Of course, Navy wasn't beating many teams in those days. From 1983 through 2002, the Midshipmen finished with a losing record in 18 of 20 seasons. Thanks to an excellent turnaround job executed by current Georgia Tech coach Paul Johnson, the Midshipmen then had eight losing seasons in a row before falling to 5-7 last season. Navy now has won 10 in a row in the famous, season-ending Army-Navy game (perhaps it should now be called Navy-Army), the longest winning streak by either academy in the history of the series. Despite the losing record last season, coach Ken Niumatalolo, entering his fifth season as head coach after serving on Johnson's staff, has done a nice job, athough I suppose the pressure will be heightened after the first losing season in a decade. During the Johnson/Niumatalolo era, Navy has been a thorn in the side of major programs. Navy finally ended its decades-long losing streak against Notre Dame in 2007 and then beat the Irish again in 2009 and 2010. Navy also has wins over Wake Forest (2008, 2009, 2010), Missouri (2009 Texas Bowl), Rutgers (2004, 2008), Duke (2004, 2005, 2006, 2007), Pitt (2007), Stanford (2006), Vanderbilt (2003, 2004). That's 16 wins in the last decade over Notre Dame or programs from major conferences. IU has 14 such wins (13 Big Ten wins plus the 2004 win at Oregon) in the last decade. This is a tough game for IU.
As has become standard, Navy was among the nation's rushing leaders in 2011, averaging 312 yards per game (#4 nationally) but 119 of 120 teams in passing offense (85 yards per game). What appears to have contributed to Navy's decline, to some extent, is defense. In 2011, Navy allowed 413 yards per game, compared to 390 in 2010 and 335 in 2009. Combine that with a number of really close losses (by 3 to South Carolina, in OT against Air Force, by 1 to Rutgers, by 3 to East Carolina, and by 3 to San Jose State) and the 2011 Midshipmen don't look all that different from prior editions.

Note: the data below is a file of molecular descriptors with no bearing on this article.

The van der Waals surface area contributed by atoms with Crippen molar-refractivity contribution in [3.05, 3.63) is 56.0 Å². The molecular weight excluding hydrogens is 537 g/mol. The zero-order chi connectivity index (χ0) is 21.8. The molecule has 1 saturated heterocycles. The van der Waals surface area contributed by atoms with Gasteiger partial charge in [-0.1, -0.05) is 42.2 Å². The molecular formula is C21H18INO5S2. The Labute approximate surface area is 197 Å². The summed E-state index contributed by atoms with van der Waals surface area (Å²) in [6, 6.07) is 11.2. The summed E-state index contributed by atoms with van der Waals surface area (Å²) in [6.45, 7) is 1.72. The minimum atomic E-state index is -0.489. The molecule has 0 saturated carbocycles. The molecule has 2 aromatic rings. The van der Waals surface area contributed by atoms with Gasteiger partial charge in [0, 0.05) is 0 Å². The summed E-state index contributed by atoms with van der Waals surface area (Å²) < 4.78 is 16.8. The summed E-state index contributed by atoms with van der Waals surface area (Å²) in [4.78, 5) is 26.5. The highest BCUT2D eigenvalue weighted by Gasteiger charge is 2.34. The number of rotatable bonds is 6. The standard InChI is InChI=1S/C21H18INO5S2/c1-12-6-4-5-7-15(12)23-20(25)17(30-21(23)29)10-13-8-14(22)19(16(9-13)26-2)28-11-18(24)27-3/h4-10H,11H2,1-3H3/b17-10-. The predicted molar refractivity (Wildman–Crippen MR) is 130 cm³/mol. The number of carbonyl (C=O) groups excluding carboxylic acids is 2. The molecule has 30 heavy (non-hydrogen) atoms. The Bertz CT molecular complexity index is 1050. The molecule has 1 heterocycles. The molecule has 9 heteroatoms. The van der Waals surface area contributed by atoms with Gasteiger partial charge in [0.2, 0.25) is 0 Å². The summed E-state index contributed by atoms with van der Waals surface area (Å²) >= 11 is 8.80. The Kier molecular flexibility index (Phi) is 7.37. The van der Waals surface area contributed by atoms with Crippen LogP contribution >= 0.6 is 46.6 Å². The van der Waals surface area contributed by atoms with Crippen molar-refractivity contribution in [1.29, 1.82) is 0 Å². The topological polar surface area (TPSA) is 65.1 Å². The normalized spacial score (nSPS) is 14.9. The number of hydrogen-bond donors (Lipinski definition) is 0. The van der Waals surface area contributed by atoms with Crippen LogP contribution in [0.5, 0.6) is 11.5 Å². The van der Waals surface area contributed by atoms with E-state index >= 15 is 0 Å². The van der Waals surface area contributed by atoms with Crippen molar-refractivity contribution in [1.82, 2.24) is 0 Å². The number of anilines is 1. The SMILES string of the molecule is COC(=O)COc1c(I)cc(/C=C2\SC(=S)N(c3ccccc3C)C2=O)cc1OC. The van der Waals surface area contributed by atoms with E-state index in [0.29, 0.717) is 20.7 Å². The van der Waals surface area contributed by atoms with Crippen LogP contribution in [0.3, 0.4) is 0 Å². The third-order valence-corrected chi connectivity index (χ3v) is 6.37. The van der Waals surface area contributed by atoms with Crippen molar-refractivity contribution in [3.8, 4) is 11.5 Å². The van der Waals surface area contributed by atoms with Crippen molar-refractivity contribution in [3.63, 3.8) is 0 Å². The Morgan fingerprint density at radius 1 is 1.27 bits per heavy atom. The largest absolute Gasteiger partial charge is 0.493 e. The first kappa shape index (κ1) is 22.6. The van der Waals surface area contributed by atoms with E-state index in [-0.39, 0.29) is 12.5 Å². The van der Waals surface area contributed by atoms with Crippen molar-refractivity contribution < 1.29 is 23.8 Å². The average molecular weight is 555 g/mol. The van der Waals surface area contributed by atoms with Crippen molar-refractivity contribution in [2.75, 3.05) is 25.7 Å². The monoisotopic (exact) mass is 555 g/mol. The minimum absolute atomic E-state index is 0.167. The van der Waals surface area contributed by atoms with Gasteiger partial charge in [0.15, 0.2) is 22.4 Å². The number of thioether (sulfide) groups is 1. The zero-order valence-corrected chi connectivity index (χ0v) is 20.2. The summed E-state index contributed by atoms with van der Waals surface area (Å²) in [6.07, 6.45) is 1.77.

Navy will be breaking in a new quarterback. Kriss Proctor, who led navy with 914 rushing yards, is gone, and Trey Miller who played some last season (169 yards rushing, 12-29 yards passing) is expected to be the starter. Gee Gee Greene, who ran for 501 yards and 7.8 per carry last season, should be the main threat out of the backfield. The passing game rarely is a huge part of Navy's offense, but leading receiver Brandon Turner (300 yards, 3 TDs) is back, as is Matt Aiken (200 yards), although the latter is currently injured. Navy must replace three offensive line starters. Punter Pablo Beltran is back, but the Midshipmen will be replacing their placekicker, and apparently are having a time of it. On defense, leading tackler LB Matt Warrick returns, as does safety Tra'ves Bush (2 interceptions). Beyond that, only safety Chris Ferguson and linebacker Brye French jump out as having significant experience.
Although this is a non-conference game, it will be played beyond the midpoint of the season, so by then, we will know much more about both Navy and IU. On paper, based on last year for IU and any year for Navy, this one looks troublesome. Navy was among the four best rushing offenses in FBS, and IU's was the third-worst in rushing defense. Clearly, IU will have to get better to stop Navy, but that applies pretty much every team IU plays, even Indiana State. As always, Navy will have a well-prepared and extremely aggressive team. It will be an interesting test, but this is a team that lost to East Carolina and San Jose State last year, so it's not unthinkable that an improved IU team (emphasis on improved, and we'll know whether that's the case by then) could have a chance in Annapolis.
Finally, if you are even remotely considering taking a trip to this game, do it. The campus of the Naval Academy and the town of Annapolis, which is Maryland's state capital and is on the shores of the Chesapeake, is well worth the trip. I've never been there for a football game, but the town and campus are beautiful.